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From The Asian Reporter, V17, #10 (March 6, 2007), page 15.
What itís like to be an artist
By Josephine Bridges
Some children have special blankets; Emma has a rug. "She lay on it and sat on it and she was happy. When she began to walk, she carried it everywhere she went, but never stepped on it. Now she only stared at it, sitting perfectly still, for long periods of time." When asked what she sees in "that fuzzy thing," Emma doesnít answer. But soon she begins to draw: first a warthog, then a pangolin, next a tapir. As she begins to win art competitions, other children ask where she gets her ideas. "I just copy," she says, but no one believes her.
Precocious, eccentric, Emma is also deeply sensitive. The day after she wins a citywide art competition, her mother washes her rug. The next day the girl stops drawing altogether. "Days went by. Emma didnít speak, and soon the children ignored her. After a while, it was as if she werenít there anymore." Then she throws all her pencils, paints, and brushes, her drawings and paintings, and her "prizes and plaques and trophies and medals" in the trash, along with her rug. "Kid stuff," she declares. Will this gifted young artist ever draw again?
Emma is an extraordinary child, and the glimpse that Allen Say gives us into her inner world lights up our own. Not only with carefully chosen words, but with gorgeous watercolors ó especially of Emmaís paintings of cats, fish, birds, bridges, buildings, and even the occasional abstract ó he shows us, in addition to telling us, a little about what itís like to be an artist. And it isnít always easy.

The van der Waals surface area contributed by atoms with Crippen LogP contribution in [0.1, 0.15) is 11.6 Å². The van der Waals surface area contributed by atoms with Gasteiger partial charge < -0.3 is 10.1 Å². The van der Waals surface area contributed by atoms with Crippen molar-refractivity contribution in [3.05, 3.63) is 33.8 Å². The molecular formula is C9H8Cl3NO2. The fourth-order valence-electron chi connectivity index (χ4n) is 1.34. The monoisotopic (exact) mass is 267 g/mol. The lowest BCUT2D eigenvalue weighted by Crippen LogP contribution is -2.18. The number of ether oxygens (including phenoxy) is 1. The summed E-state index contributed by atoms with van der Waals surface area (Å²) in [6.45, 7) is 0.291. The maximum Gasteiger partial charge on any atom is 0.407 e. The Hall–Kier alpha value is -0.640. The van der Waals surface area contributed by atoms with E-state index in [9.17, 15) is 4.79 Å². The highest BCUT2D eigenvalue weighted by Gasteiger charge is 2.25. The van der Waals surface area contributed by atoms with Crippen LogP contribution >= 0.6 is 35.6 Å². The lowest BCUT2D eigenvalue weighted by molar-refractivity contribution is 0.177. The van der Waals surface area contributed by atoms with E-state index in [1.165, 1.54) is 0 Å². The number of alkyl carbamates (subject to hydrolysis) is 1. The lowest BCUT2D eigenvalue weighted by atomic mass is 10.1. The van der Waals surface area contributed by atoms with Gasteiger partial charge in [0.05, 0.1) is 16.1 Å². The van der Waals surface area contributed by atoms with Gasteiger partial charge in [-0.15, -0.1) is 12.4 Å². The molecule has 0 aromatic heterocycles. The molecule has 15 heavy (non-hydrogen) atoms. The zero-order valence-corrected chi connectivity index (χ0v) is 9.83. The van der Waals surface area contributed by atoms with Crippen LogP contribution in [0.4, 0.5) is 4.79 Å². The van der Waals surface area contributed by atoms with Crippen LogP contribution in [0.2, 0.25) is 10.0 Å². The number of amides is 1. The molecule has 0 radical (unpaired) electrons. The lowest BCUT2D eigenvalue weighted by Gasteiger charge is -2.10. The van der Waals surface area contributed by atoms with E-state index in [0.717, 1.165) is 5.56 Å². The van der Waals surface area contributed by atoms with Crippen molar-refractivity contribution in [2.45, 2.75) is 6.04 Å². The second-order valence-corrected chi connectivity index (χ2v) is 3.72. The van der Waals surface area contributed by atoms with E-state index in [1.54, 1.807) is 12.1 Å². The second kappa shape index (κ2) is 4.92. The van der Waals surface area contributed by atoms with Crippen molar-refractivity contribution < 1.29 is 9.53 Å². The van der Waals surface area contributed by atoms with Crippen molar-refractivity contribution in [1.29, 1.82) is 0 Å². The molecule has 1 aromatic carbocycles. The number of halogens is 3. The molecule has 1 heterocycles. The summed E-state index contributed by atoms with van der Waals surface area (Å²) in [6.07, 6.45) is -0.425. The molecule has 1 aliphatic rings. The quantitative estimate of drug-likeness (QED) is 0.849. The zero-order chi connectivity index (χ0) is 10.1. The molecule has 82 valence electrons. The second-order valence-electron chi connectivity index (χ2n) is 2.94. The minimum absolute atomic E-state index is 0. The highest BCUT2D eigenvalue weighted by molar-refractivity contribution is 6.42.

It isnít easy to tackle the elusive topic of inspiration either. Painter and author Allen Say probably knows as much about it as anybody does, and he presents Emmaís inspiration as beyond ordinary understanding. The six-year-old girl doesnít think much about it; she acts on it, at least until it disappears. And then what?
As long as Allen Sayís inspiration doesnít disappear ó and it shows no sign of doing so ó children and adults alike can experience the world in a new way through his magical books. There are no wizards or fairies here, but there may be something even more astonishing, everywhere you look.